Despite a frightening diagnosis, Jenni was fine for about a year. Then, one night she had a gut feeling.
“I knew the tumor was back,” she said. “I never imagined I’d have to face my worst fears.” There was a desmoid tumor growing in the same spot in her abdomen as the last one. She traveled to BAMC again for surgery in March 2005.
“I woke up from the surgery and instantly knew something wasn’t right. I could tell,” Jenni said.
Jenni had about 10 tumors spreading throughout her kidney, intestines, the main blood vessel to her small intestines and her duodenum, a hollow tube largely responsible for the breakdown of food in the small intestine.
“The doctors said she would bleed to death if they removed the tumors,” William said.
It was a no-win scenario -- remove them and die, or don’t remove them and die. The cancerous tumors would eventually grow too large and interfere with her organs, or the cancer would kill her. The doctors gave Jenni two to 12 months to live.
The doctors planned a course of chemotherapy to shrink the tumors. But, two rounds of chemotherapy and months of nausea and exhaustion later, the treatment was proving worse than the disease -- the chemotherapy was ineffective.
Jenni again went in for surgery in April to try for the removal of the desmoid tumor. “I came out of surgery with more bad news,” Jenni said.
The 10 tumors had intertwined into one large tumor. “It’s attached to vital organs,” Jones said. “It’s in too many spots for us to cut it out.”
“They couldn’t get in at all,” Jenni said. “They just removed a small part of the tumor.”
In the midst of Jenni’s health battle, the Craigs decided to test their sons for the genetic disease. As an “autosomal dominant syndrome,” there was a 50 percent chance her children had inherited the disease.
“We got the results in May, and all three of our boys have Gardner’s Syndrome,” William said.
“It’s like flipping the coin three times and coming up with tails every time,” Jones said.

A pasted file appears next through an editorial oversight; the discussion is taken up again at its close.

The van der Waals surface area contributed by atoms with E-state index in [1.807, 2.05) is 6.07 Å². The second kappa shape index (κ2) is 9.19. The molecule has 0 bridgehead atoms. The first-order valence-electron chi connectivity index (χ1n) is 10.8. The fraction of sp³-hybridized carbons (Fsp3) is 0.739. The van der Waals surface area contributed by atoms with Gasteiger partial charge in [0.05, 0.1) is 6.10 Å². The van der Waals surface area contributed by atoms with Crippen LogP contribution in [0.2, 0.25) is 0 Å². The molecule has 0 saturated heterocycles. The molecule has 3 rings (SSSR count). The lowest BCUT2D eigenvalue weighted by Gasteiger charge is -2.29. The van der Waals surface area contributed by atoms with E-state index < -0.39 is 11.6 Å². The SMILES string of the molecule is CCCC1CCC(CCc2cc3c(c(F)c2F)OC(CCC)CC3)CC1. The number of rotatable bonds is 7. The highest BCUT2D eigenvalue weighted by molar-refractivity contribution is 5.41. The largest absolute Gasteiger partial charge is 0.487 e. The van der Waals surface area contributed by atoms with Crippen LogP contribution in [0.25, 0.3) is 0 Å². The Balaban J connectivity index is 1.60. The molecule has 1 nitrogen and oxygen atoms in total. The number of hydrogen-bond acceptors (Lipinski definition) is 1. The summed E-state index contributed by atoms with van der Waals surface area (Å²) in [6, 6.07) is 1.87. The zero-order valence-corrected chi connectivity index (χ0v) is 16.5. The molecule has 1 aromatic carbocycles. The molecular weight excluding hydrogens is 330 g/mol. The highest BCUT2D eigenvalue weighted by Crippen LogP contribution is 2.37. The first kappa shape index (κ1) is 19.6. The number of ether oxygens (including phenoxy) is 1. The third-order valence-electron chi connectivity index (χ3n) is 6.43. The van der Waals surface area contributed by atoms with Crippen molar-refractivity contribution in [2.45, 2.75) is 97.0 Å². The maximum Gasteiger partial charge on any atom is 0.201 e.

Jenni’s sons, now 3, 4 and 6, will have to undergo colonoscopies starting at age 11, and, if polyps are found, have their colons removed to prevent an inevitable cancer. Disheartening news, but the Craigs remain hopeful that the boys won’t have the full-blown syndrome like Jenni.
At the moment, Jenni is undergoing another round of chemotherapy, an effort to shrink a desmoid tumor too large and too dangerous to remove. “If this doesn’t work, we’ll try another round of chemotherapy.”
Jenni has endured rounds of chemotherapy, surgeries and even a prediction of death, but she and her husband are still unwilling to accept defeat, for Jenni, their sons or for other syndrome sufferers worldwide.
“We want to do everything in our power to make sure this doesn’t happen to our boys or other families,” she said.
“My wife and I are so lucky. We’re in the military and have all our medical expenses taken care of, but other people can’t afford care,” said William, who recycles cans to keep the Jenni Renee Foundation running. “We want to make sure everyone can receive the medical care they need.”
“This is a deadly disease, and we need to find hope for people who do have it,” Jenni said.
(Elaine Wilson is assigned to the Fort Sam Houston Public Information Office.)